Glass fragility is a severe limitation. In circus practice,
movements can be very broad and powerful, and include
most body parts touching the ground or tools. Bulbs break
easily, becoming useless as optical markers and potential
health hazards. Another good reason for using a WIMU-
based motion tracking system instead of a single camera-
based optical one was the complete freedom of
movements around the stage for the circus artist, and the
independence from lighting conditions. Also, the
experimentation with WIMUs led to the introduction of a
new category of elementary gesture in the EGGS
repertoire, rotation around one axis, a movement whose
velocity value was given directly by the gyroscope of the
WIMU.
The first WIMU-based circus performance was called
CyborgAcrobat13. In this performance, the artist, a free
body acrobat, performed stylized and mechanical gestures
sonified by recorded excerpts of her own voice reading an
ironic text. Four WIMUs were placed on the each limb of
the performer (see Figure 8), and an audio fragment
(elementary sonic gestalt) of a pre-recorded text was
triggered each time the rotation velocity value on one axis
of one of the WIMUs exceeded a certain threshold. The
text was composed and recorded by the performer herself,
and then segmented into single words or longer phrases,
the constrain being that every single audio text unit had to
be understandable. During the performance, these
elementary audio fragments could be selected in three
different modalities: normal order, random order, and one
that considered only four predefined words triggered by
four predefined gestures, one for each limb. During the
performance, the three modalities were changed several
times by the laptop performer, following a choreographic
score. Tracked gestures were forearm extensions, and leg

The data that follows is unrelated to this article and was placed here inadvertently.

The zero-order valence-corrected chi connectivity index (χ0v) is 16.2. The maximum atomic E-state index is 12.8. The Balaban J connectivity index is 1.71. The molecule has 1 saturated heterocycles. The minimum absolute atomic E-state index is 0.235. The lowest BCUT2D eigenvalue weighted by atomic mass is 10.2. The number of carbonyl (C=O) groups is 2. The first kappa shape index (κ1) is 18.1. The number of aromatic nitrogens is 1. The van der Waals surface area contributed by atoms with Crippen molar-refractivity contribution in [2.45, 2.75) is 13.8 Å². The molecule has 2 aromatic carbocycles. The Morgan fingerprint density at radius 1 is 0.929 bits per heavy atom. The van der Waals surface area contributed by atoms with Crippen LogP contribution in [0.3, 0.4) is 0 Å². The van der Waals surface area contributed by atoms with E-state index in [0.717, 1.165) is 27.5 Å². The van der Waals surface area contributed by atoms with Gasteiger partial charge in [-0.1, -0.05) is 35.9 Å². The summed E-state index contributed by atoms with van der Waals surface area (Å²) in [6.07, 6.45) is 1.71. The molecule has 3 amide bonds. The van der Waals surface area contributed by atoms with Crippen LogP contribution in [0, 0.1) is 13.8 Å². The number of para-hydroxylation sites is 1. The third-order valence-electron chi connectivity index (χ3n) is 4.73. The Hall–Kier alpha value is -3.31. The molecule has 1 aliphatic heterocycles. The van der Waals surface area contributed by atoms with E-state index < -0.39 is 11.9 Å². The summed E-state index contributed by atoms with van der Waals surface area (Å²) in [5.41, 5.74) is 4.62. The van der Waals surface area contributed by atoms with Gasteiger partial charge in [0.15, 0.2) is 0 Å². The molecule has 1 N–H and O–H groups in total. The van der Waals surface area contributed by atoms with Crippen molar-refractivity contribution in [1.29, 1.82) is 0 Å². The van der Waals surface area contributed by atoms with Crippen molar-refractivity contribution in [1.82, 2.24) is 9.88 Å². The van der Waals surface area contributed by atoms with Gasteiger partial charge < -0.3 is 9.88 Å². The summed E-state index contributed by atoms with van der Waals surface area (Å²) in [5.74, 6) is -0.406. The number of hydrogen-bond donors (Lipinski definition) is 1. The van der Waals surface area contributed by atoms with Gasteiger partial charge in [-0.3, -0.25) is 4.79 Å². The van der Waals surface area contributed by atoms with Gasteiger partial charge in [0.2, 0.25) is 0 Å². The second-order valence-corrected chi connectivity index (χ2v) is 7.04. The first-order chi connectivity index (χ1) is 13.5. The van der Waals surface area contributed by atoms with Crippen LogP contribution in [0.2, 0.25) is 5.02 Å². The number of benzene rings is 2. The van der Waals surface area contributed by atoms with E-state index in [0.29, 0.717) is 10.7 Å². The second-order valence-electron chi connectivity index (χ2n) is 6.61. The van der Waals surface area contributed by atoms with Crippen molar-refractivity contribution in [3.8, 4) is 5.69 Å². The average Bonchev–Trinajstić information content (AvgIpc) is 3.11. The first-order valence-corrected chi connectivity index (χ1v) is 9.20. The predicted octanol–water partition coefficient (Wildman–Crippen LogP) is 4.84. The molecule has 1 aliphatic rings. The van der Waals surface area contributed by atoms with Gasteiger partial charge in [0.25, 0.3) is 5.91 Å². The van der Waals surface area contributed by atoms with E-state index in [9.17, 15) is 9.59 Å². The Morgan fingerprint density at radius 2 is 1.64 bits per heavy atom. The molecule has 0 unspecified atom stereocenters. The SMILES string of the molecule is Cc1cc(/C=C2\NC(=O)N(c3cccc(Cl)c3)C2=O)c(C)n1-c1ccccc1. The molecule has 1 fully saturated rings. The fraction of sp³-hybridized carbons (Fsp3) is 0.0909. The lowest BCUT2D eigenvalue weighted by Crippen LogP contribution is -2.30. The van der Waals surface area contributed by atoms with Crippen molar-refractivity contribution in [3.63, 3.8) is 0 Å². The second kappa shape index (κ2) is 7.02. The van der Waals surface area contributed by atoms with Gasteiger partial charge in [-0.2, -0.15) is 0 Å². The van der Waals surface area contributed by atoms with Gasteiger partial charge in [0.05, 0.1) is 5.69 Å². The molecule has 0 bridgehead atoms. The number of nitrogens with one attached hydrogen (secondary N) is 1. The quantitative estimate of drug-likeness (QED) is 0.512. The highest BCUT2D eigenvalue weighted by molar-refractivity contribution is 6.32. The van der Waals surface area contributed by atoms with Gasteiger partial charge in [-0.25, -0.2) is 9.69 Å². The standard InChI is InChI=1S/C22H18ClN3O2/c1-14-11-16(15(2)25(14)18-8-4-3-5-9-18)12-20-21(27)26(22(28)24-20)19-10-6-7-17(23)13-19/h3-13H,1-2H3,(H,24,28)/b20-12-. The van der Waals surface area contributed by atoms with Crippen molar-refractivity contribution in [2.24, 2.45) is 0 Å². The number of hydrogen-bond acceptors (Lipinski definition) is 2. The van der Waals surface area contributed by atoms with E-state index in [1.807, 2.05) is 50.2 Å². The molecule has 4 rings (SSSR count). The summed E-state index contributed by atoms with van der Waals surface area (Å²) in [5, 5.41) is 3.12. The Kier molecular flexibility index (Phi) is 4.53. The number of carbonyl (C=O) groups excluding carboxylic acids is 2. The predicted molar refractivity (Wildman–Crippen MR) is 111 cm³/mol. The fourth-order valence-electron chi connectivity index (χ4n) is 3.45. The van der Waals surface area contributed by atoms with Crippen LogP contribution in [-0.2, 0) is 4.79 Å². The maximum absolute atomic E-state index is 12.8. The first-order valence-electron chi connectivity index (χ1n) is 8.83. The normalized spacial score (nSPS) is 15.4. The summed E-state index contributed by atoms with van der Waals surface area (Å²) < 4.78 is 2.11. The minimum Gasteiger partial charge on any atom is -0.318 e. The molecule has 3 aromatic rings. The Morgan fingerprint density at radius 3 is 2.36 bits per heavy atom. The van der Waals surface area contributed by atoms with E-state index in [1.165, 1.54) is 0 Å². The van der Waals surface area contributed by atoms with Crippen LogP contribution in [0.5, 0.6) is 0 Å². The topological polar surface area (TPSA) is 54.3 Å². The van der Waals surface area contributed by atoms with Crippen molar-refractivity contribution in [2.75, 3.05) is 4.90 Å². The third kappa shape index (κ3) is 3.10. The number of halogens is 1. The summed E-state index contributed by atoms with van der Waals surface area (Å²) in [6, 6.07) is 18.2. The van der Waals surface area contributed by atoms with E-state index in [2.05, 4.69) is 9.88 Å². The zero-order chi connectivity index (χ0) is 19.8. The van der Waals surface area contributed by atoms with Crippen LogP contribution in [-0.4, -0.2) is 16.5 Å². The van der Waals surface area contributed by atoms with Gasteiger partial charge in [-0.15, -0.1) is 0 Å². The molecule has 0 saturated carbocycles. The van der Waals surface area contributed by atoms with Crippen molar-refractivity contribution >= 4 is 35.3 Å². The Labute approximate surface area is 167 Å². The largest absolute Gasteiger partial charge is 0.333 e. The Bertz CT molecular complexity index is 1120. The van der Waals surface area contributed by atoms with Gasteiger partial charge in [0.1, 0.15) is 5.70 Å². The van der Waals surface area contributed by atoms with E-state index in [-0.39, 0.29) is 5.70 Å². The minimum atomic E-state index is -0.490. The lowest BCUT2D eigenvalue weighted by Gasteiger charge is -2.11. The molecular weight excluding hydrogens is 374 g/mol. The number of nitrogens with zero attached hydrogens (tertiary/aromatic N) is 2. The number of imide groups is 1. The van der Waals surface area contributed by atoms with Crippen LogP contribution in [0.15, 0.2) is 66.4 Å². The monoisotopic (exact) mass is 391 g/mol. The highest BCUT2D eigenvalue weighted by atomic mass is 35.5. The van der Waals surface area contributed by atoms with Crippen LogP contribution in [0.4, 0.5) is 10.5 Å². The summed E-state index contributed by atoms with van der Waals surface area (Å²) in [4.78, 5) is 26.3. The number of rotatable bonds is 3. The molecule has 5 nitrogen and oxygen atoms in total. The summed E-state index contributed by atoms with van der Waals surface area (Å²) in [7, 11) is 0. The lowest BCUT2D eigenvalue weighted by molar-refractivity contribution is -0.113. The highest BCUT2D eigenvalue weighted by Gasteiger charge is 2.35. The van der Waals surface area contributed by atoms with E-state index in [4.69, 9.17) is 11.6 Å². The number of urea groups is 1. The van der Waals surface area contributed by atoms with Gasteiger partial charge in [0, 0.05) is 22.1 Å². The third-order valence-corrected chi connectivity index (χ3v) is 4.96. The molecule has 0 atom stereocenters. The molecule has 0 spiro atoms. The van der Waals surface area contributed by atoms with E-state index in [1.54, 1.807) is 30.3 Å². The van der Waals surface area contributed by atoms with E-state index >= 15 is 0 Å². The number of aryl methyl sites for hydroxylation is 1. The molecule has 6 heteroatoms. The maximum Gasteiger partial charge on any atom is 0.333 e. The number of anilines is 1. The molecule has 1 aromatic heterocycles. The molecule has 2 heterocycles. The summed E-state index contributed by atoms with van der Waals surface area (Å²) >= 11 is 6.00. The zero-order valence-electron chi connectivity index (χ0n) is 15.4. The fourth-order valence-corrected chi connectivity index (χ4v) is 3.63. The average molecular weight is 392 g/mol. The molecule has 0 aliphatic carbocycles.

flexions and rotations. Compared to Case 1 and 2, where
the 2D projections of straight and curvilinear trajectories
in the camera visual field were considered, gestures in this
case were invariant in the 3D space, because their rotation
axes were integral to the WIMUs.
After the performance, we collected the impressions
from the audience and had discussions with the performer
in order to evaluate the outcome. Our conclusion was that
using a discrete sonic feedback was a good solution
13 See the third video at http://visualsonic.eu/performance.html
(consulted 20.02.2021).
specifically for audio text. According to the performer,
this kind of gesture-controlled triggering of speech
fragments was effective, simple, clear and successful in
generating sonically complex and interesting solutions.
Several comments from the audience confirmed that this
kind of sonification was effective, because the gesture-
sound relationships were understandable and enjoyable.
Additionally, the speech fragments enhanced the
expressivity by adding a semantic layer to the multimodal
perception and to the cognitive aspects involved in the
performance.
Figure 8. The acrobat in action (Case 3).
Case 4
Theme: Continuous sonic feedback for tool-motion
sonifications.
Objectives:
Overcome the separation of sound and gesture in
acrobatic exercises, in a professional contemporary
circus context.
Enhance the acrobat's proprioception and
responsive listening.
Constraints: The sonic feedback should be
continuous, ecological sound-based, intuitive.
Although the Case 3 outcome was positive, after initial
experimentation with Case 4, the following basic design
exercise, it soon became clear that a discrete, speech-